• by gstoddart (321705)

              I recently got to watch a MS rep doing a presentation about the awesomeness of Win8, and he really seemed to believe it was all that.

              Have you ever met a rep from a company who wasn't so besotted by the Kool-Aid as to be a useless source of information? If they're paid a commission, even more so. They're paid to be enthusiastic, not objective.

              We once had a vendor rep offer to give a demo to our user group about an upcoming product release.

              I flat out told them there was no way in hell I'd let a salesman tal

      • I'm guessing MS learned the wrong lessons from the Zune and Windows Phone.

        MS: Zune's only problem was we didn't to market it right. Okay, spend tons of money with dancers in commercials to make Surface cool.

        MS: WP7 and WP8's only problem was that their hardware sucked because of the OEMs. Okay, let's make Surface ourselves.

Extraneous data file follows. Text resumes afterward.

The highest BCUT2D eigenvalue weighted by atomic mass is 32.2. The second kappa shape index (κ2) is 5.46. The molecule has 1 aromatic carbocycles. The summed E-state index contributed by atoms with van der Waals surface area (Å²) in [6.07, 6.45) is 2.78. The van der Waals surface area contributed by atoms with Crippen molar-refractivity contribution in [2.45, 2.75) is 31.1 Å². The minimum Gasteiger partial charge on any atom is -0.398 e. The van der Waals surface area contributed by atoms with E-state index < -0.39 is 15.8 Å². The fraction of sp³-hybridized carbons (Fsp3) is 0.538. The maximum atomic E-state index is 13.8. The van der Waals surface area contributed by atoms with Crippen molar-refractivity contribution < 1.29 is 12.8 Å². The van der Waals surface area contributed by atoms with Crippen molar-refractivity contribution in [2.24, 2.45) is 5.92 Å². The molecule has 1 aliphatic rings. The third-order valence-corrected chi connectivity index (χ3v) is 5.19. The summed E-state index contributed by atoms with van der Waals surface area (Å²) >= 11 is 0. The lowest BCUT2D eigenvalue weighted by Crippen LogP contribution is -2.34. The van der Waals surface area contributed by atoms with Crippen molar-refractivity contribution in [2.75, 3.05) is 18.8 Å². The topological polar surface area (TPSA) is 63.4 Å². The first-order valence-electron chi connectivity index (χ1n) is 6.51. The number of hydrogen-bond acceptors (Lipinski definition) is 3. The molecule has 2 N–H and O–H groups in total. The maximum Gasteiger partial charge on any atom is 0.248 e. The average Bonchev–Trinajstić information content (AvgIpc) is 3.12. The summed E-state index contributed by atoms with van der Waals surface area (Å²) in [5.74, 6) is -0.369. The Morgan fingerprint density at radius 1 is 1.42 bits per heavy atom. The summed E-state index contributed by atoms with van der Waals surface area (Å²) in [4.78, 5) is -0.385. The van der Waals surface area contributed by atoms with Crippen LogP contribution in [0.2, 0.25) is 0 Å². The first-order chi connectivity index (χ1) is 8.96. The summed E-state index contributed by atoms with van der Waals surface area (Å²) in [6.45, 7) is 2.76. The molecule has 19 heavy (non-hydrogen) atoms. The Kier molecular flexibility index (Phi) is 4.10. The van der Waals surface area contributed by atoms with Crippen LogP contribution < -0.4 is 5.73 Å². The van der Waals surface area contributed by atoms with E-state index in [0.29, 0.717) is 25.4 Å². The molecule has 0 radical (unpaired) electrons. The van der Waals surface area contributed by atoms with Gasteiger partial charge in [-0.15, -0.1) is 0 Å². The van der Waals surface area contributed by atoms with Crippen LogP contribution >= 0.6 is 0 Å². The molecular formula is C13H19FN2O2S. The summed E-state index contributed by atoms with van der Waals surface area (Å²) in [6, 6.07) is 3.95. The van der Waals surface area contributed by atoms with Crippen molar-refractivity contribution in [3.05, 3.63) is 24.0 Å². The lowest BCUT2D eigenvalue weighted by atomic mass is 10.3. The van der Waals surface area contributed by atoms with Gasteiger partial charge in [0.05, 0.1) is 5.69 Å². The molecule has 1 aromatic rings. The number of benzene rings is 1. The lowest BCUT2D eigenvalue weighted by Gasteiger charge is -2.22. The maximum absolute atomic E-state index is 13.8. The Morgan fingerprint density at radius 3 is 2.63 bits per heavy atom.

There were multiple reasons neither of those products got many sales. Namely both of them didn't offer much of an advantage from the competition but priced almost the same or more. S

      • why in the world did Microsoft spend so much on such a bad idea? Same with the phones...

        The why is actually easy...money, and by money I mean Apple Money + Samsung Money + Google Money + American Express + Old Abusive Monopoly For years. Imagine if Microsoft had 95% share of Phone and Tablet Market share, with everyone else having to use them as their store for electronic goods.